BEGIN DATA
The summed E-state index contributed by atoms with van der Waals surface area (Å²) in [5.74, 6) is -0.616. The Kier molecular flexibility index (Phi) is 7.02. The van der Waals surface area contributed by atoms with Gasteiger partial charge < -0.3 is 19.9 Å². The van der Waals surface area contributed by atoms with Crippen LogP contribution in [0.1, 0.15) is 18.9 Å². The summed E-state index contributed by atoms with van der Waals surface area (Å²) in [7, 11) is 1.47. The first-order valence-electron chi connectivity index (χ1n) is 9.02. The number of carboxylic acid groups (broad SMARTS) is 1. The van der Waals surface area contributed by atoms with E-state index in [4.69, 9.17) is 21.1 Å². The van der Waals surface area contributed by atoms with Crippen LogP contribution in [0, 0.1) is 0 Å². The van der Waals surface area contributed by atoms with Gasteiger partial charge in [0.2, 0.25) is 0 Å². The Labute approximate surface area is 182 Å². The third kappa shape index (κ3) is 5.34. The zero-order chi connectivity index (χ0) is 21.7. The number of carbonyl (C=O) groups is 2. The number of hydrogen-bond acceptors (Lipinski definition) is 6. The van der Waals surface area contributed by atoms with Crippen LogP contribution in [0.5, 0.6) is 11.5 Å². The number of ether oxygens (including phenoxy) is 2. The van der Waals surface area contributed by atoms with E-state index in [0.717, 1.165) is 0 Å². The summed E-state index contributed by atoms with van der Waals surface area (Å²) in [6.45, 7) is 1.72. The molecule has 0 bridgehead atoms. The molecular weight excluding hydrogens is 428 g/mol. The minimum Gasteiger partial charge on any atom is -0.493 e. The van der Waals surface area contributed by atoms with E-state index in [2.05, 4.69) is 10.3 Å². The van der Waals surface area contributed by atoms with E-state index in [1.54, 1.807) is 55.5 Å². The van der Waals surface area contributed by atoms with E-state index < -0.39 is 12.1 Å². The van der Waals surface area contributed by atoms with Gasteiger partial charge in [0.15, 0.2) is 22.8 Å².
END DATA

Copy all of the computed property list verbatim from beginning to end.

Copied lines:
The summed E-state index contributed by atoms with van der Waals surface area (Å²) in [5.74, 6) is -0.616. The Kier molecular flexibility index (Phi) is 7.02. The van der Waals surface area contributed by atoms with Gasteiger partial charge < -0.3 is 19.9 Å². The van der Waals surface area contributed by atoms with Crippen LogP contribution in [0.1, 0.15) is 18.9 Å². The summed E-state index contributed by atoms with van der Waals surface area (Å²) in [7, 11) is 1.47. The first-order valence-electron chi connectivity index (χ1n) is 9.02. The number of carboxylic acid groups (broad SMARTS) is 1. The van der Waals surface area contributed by atoms with E-state index in [4.69, 9.17) is 21.1 Å². The van der Waals surface area contributed by atoms with Crippen LogP contribution in [0, 0.1) is 0 Å². The van der Waals surface area contributed by atoms with Gasteiger partial charge in [0.2, 0.25) is 0 Å². The Labute approximate surface area is 182 Å². The third kappa shape index (κ3) is 5.34. The zero-order chi connectivity index (χ0) is 21.7. The number of carbonyl (C=O) groups is 2. The number of hydrogen-bond acceptors (Lipinski definition) is 6. The van der Waals surface area contributed by atoms with Crippen LogP contribution in [0.5, 0.6) is 11.5 Å². The number of ether oxygens (including phenoxy) is 2. The van der Waals surface area contributed by atoms with E-state index in [0.717, 1.165) is 0 Å². The summed E-state index contributed by atoms with van der Waals surface area (Å²) in [6.45, 7) is 1.72. The molecule has 0 bridgehead atoms. The molecular weight excluding hydrogens is 428 g/mol. The minimum Gasteiger partial charge on any atom is -0.493 e. The van der Waals surface area contributed by atoms with E-state index in [2.05, 4.69) is 10.3 Å². The van der Waals surface area contributed by atoms with E-state index in [1.54, 1.807) is 55.5 Å². The van der Waals surface area contributed by atoms with E-state index < -0.39 is 12.1 Å². The van der Waals surface area contributed by atoms with Gasteiger partial charge in [0.15, 0.2) is 22.8 Å².